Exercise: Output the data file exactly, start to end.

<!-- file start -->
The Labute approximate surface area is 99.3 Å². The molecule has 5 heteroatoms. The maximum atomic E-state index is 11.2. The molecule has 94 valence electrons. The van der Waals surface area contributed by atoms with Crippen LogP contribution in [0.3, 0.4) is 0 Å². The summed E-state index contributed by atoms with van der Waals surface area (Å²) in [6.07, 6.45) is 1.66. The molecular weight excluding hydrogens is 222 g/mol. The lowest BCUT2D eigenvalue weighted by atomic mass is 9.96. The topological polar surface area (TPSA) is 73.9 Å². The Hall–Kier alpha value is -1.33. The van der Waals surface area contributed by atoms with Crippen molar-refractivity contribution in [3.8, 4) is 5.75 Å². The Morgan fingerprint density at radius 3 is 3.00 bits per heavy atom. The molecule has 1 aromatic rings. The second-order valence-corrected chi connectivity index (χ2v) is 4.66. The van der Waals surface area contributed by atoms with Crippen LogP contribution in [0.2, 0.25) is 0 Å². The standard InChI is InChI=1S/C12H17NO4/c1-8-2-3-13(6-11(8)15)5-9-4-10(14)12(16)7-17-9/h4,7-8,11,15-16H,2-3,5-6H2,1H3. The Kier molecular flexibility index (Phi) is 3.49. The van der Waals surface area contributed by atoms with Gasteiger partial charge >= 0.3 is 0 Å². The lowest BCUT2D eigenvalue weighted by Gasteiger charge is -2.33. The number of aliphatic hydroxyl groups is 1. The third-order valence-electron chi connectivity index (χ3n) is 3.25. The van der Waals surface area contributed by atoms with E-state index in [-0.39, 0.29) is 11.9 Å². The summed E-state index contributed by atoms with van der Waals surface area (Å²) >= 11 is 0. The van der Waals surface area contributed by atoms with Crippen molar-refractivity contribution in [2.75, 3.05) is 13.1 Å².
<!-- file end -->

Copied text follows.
The Labute approximate surface area is 99.3 Å². The molecule has 5 heteroatoms. The maximum atomic E-state index is 11.2. The molecule has 94 valence electrons. The van der Waals surface area contributed by atoms with Crippen LogP contribution in [0.3, 0.4) is 0 Å². The summed E-state index contributed by atoms with van der Waals surface area (Å²) in [6.07, 6.45) is 1.66. The molecular weight excluding hydrogens is 222 g/mol. The lowest BCUT2D eigenvalue weighted by atomic mass is 9.96. The topological polar surface area (TPSA) is 73.9 Å². The Hall–Kier alpha value is -1.33. The van der Waals surface area contributed by atoms with Crippen molar-refractivity contribution in [3.8, 4) is 5.75 Å². The Morgan fingerprint density at radius 3 is 3.00 bits per heavy atom. The molecule has 1 aromatic rings. The second-order valence-corrected chi connectivity index (χ2v) is 4.66. The van der Waals surface area contributed by atoms with Crippen LogP contribution in [0.2, 0.25) is 0 Å². The standard InChI is InChI=1S/C12H17NO4/c1-8-2-3-13(6-11(8)15)5-9-4-10(14)12(16)7-17-9/h4,7-8,11,15-16H,2-3,5-6H2,1H3. The Kier molecular flexibility index (Phi) is 3.49. The van der Waals surface area contributed by atoms with Gasteiger partial charge >= 0.3 is 0 Å². The lowest BCUT2D eigenvalue weighted by Gasteiger charge is -2.33. The number of aliphatic hydroxyl groups is 1. The third-order valence-electron chi connectivity index (χ3n) is 3.25. The van der Waals surface area contributed by atoms with E-state index in [-0.39, 0.29) is 11.9 Å². The summed E-state index contributed by atoms with van der Waals surface area (Å²) >= 11 is 0. The van der Waals surface area contributed by atoms with Crippen molar-refractivity contribution in [2.75, 3.05) is 13.1 Å².